20. You don't live in Toronto.
If you’re also a weirdo about Montreal culture and humour, find Sijia on Twitter (@chuffystilton) or on her tumblr.
Forwards Paul Byron, Mike Hoffman, Joel Teasdale, defenseman Josh Brook, and goaltender Carey Price all failed their medicals and are probably out until the start of the regular season.
Defenceman Joel Edmundson is listed with a day-to-day injury and might rejoin the team in the coming days.
Meanwhile, Habs forward Brendan Gallagher was absent for "family reasons" and will return to camp soon.
There's a palpable sense of excitement going into the new season. With a re-tooled team, a bunch of new players, and a new plan of action from head coach Dominique Ducharme, the Habs are looking fresh and capable.
Whether or not they'll make the Stanely Cup Finals again this season is highly debatable, but you best believe the boys will give it their best shot.
You might have noticed that the height of buildings in Montreal is shorter than those in other North American cities. That's by design. And now, Mayor Valérie Plante's party, Projet Montréal, is committing to keep it that way.
"Since 1992, a consensus has existed in Montreal regarding the maximum height of buildings," the party wrote on Facebook. "According to this agreement, Montreal's constructions must not obscure the views of Mount Royal — and therefore must not peak higher than the mountain's highest level, which is more than 232 metres above sea level."
The party criticized former mayor Denis Coderre's claim that taller buildings could help to increase the housing offer in the city.
"Mr. Coderre seems to believe that Montreal's highest peaks should belong to the owners of downtown penthouses [...] Let's be honest. Who will really benefit from taller skyscrapers? A handful of wealthy people and a few real estate developers... And so would begin the privatization of the views of our Mount Royal," Projet Montréal warned.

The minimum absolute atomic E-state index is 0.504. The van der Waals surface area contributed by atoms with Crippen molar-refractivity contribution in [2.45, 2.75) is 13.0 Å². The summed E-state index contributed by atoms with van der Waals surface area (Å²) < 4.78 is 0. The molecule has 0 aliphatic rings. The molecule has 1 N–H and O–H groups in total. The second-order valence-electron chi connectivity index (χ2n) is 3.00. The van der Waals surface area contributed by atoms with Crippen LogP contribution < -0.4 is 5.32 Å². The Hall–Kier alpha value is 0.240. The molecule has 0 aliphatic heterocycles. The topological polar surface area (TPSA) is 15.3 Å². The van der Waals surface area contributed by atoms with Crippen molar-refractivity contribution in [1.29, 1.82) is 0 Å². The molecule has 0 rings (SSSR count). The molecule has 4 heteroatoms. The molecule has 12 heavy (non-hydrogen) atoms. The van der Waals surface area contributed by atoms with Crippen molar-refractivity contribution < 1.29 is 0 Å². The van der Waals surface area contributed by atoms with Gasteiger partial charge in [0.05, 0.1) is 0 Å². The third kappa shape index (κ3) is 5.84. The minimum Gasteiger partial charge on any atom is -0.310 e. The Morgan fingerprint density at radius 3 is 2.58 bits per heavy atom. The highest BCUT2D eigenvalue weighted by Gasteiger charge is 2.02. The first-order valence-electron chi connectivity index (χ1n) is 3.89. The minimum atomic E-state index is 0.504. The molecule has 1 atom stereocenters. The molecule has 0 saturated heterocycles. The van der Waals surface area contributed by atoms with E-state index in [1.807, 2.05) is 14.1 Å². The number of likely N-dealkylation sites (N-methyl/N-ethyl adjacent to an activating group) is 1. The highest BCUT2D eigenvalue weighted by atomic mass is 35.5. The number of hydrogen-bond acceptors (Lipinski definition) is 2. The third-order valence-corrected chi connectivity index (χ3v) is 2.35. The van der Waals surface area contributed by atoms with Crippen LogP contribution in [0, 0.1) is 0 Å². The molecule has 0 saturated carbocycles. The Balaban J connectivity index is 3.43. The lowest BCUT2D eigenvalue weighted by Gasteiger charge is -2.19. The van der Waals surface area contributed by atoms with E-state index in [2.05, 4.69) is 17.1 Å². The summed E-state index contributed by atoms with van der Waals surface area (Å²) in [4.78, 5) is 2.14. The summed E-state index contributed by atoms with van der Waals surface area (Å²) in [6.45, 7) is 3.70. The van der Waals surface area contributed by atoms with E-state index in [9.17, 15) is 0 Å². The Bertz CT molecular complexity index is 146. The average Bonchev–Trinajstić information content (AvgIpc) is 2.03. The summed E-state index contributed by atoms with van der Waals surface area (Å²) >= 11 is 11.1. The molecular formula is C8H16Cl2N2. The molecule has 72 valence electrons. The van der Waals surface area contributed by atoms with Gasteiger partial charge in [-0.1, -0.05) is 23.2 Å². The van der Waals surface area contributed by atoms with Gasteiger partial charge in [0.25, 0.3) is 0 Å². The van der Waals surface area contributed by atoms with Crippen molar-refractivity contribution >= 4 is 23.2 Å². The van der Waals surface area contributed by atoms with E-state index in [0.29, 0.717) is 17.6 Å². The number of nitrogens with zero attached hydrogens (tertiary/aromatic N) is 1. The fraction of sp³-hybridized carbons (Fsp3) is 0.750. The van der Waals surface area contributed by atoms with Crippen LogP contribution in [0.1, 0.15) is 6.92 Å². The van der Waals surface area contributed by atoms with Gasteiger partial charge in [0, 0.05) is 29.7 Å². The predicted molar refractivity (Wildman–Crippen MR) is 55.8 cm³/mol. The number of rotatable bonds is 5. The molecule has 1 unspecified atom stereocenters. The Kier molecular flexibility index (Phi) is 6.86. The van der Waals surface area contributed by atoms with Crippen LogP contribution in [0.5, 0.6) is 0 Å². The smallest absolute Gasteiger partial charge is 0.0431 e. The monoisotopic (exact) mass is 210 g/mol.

If while watching the 2020-2021 NHL season you couldn't help but wonder where Jonathan Drouin from the Montreal Canadiens was, fans finally got answers.
During an interview with TSN, it was pointed out that Drouin was on the ice during a warm-up on April 23, the last fans saw of him this season.
The Habs player said anxiety and insomnia were key factors in why he didn't play this season.
"I've had anxiety problems for many years, insomnia problems that relate to my anxiety and that week in Calgary where we played three games — missed all three of them — wasn't feeling good," he said.
"That was where you know it hit a wall for me and it was time to step away from the game and literally take a step back from everything and kind of enjoy life — I needed it. It was hard for me to do at that time and obviously, playoffs were coming around. It wasn't an easy thing to do and I'm proud of what I've done and I'm happy I did it," Drouin continued.
"I'm 26 years old so I wanted to do it at that point in my career and feel good for the next years."
"We are very excited to have been chosen by the League to host the draft, which will take place in Montreal for the first time since 2009," France Margaret Bélanger, president, Sports and Entertainment of Groupe CH, said in a press release.
It’s official, the 2022 NHL Draft will take place in Montreal on July 7 and 8!